Many people ask, what is the difference between yellow gold and white gold? What is white gold made from? Is yellow gold pure gold? Which is better? Here’s an explanation of the two gold colours’ differences, as well as the pros and cons of each one.
What is yellow gold?
Yellow gold – or simply, gold – is a precious metal that occurs naturally. This means that we can mine gold in the ground or pan it from rivers. Gold is a very soft metal and in its purest form, it bends easily out of shape.
That’s why jewellers who use gold in jewellery need to mix it with harder alloy metals, like platinum and copper. These alloy metal blends help to make gold more durable and keep its shape, which is ideal for jewellery items like rings.
What is white gold?
White gold doesn’t exist in its own right. In other words, you cannot find it in nature, it has to be made. White gold is created by mixing pure (yellow) gold with white precious metal alloys like palladium, platinum and silver. These give the yellow gold a whiter colour, as well as more rigidity.
Additionally, white gold is given a final coating of rhodium. Rhodium is a rare, hard silvery-white metal that’s very similar to platinum. It gives white gold jewellery a luminous-white sheen and protects the gold alloy underneath from scratches and dents.
Karats, purity and hallmarking
You may have heard the term “karat”, commonly abbreviated with the letter “K”. It is a measurement used to describe the purity of gold. This same measurement applies to both yellow gold and white gold (and in fact, any gold colour, including rose gold).
We measure carats on a scale of 24. The highest measurement is “24 karats” (or 24K) which represents pure gold. This means that 9K yellow gold or white gold contains 37.5% pure gold. In turn, 18K yellow gold or white gold contains 75% pure gold. The remaining percentages are a mixture of alloy metals.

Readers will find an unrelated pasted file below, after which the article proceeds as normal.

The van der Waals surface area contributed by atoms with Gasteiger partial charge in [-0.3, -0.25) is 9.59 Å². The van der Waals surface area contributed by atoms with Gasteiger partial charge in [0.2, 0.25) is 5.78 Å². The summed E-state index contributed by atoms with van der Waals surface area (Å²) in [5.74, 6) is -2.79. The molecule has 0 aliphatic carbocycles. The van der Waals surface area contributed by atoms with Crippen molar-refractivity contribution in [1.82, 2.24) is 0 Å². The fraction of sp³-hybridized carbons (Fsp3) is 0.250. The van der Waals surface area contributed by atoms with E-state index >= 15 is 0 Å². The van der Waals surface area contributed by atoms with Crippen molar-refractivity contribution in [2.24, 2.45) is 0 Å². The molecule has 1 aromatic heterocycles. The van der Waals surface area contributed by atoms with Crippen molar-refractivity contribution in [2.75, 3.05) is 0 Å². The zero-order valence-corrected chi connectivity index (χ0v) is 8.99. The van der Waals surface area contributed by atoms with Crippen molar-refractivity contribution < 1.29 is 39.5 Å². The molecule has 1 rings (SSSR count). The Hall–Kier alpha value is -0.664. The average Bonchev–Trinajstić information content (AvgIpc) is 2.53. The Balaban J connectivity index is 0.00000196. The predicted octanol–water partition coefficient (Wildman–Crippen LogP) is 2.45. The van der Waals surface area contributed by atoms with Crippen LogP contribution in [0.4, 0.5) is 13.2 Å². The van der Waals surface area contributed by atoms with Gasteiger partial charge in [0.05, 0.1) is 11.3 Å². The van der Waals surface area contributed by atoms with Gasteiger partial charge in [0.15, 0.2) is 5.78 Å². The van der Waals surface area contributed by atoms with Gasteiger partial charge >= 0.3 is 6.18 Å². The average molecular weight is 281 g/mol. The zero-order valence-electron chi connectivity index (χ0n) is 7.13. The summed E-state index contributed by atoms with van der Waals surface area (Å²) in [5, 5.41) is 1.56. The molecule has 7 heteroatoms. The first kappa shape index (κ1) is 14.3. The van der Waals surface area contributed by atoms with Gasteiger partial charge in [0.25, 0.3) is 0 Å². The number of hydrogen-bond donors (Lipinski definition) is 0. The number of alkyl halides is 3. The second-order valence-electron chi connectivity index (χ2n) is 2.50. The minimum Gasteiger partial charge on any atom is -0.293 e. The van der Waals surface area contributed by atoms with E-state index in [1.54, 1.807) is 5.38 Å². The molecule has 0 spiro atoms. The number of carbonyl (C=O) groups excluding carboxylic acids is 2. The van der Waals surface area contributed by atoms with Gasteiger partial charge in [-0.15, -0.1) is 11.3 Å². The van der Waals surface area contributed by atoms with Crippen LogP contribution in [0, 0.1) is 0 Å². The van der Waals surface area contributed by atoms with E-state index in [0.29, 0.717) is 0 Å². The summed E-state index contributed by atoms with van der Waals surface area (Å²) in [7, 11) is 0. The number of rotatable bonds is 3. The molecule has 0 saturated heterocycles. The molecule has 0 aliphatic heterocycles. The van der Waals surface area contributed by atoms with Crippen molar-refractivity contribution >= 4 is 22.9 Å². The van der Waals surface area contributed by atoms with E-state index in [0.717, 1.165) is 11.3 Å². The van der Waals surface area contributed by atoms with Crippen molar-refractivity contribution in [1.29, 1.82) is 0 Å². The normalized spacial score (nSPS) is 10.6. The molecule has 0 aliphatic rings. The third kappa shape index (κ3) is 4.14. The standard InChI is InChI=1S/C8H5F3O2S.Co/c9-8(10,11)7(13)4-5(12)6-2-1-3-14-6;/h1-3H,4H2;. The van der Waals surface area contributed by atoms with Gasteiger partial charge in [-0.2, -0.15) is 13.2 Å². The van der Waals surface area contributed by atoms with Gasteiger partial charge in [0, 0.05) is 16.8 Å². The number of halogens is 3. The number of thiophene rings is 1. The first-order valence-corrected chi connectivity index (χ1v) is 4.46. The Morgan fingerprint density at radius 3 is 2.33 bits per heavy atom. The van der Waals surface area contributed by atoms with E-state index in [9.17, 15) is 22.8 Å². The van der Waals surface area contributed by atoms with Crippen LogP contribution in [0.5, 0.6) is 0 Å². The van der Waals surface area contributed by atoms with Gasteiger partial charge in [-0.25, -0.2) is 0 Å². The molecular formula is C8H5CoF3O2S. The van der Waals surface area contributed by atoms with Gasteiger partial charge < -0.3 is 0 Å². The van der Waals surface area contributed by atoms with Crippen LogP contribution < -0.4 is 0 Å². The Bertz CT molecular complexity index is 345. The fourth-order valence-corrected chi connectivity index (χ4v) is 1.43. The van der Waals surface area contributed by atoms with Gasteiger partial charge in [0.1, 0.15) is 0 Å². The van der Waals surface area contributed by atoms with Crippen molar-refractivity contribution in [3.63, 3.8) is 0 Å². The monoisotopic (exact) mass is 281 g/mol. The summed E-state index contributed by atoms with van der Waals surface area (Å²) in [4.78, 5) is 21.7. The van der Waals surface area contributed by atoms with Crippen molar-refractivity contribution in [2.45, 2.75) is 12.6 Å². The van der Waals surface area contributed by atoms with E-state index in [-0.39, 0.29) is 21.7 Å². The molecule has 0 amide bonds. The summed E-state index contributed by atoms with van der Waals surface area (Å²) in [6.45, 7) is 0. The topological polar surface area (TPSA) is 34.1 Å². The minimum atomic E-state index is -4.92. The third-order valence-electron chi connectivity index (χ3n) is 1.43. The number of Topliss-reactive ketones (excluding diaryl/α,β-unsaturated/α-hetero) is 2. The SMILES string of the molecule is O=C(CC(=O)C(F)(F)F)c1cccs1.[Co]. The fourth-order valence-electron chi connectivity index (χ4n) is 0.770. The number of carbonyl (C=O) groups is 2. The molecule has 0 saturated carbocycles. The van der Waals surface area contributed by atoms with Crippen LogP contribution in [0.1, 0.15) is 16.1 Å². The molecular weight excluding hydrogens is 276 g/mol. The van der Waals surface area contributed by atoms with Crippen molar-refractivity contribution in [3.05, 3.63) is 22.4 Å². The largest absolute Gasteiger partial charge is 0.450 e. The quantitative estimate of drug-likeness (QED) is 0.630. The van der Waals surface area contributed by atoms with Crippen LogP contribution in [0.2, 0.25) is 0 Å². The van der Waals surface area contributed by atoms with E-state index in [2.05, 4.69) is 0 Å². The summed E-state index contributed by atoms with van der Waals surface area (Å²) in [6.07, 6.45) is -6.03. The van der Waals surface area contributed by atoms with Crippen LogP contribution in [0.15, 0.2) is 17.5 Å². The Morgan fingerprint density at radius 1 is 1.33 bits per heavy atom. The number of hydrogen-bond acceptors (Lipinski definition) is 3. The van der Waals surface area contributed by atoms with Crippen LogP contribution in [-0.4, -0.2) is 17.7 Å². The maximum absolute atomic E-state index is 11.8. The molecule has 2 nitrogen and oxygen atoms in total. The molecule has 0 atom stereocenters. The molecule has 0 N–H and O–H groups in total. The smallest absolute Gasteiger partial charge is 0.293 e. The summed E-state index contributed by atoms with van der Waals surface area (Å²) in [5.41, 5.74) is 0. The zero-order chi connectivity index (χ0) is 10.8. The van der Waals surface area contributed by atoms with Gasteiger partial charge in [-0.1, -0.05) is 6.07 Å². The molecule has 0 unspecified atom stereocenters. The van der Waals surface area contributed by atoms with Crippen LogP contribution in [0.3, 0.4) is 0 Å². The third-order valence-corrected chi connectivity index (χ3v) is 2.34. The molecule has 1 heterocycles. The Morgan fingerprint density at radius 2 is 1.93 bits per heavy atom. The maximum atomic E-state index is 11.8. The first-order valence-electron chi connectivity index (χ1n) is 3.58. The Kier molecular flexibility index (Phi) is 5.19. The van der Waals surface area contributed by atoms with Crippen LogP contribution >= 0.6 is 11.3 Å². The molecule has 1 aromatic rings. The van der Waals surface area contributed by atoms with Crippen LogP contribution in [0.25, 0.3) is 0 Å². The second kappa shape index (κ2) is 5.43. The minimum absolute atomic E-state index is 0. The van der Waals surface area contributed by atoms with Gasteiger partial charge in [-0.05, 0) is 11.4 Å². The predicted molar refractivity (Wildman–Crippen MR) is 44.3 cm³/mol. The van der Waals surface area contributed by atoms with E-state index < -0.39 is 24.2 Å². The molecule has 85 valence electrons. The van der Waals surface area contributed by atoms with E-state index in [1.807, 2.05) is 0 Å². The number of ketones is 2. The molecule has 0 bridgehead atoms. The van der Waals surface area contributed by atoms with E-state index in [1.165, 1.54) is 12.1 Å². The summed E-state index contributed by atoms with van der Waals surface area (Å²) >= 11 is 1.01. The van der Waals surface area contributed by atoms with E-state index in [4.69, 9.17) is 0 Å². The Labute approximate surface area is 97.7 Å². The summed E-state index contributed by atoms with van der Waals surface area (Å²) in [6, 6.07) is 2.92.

18K yellow or white gold is more expensive than 9K yellow or white gold, because it contains more pure gold. Therefore, it is common for jewellers to offer both white and yellow gold jewellery in 18K and 9K, to suit different buyers’ styles and budgets. Jewellers selling gold jewellery in the UK must hallmark their items at one of the government Assay Offices. What this means is that the item’s gold karats are officially certified – and you, the consumer, know how much pure gold is contained in your jewellery.
Yellow gold pros and cons
- Unlike white gold and platinum, which both appear the same, the colour of yellow gold is very hard to imitate.
- Diamonds set in yellow gold tend to stand out more than those set in white gold, because of the colour contrast.
- Yellow gold is very easy for jewellers to work with. If you knock and damage your jewellery, a repair seam in most cases is very easy to disguise.
- Most people consider yellow gold is more classic or traditional, compared to the more “modern looking” white gold. That’s why in the recent years white gold has been the overwhelming trend.
White gold pros and cons
- Many people prefer white gold because of its silvery white colour. It’s less expensive than platinum, yet provides a far more valuable and hard alternative to silver.
- There is no price- or value difference between the actual gold present in white and yellow gold jewellery, as long the hallmarked shows the same carat weight. So for example, 18K white gold and 18K yellow gold will contain the same percentage of gold.
- However, white gold jewellery can be slightly more expensive than yellow gold jewellery, because of the manufacturing process it undergoes while being mixed and coated.
- White gold will also need periodic maintenance and re-coating. Whilst this isn’t expensive and can be done at almost any jewellers, the cost does add up over the years. (Some people therefore prefer platinum.)
Conclusion: White gold vs yellow gold
At the end of the day, choosing white or yellow gold is a question of personal preference. The most obvious difference between white gold and yellow gold is simply the way it looks. Some people prefer the unique warm glow of yellow gold. Others feel that white gold suits their skin tone better. If you’re not sure which one to go for, choose an item of jewellery that is available in both gold types and compare them side by side. If you feel more excited about wearing one item than another, that’s what you should choose.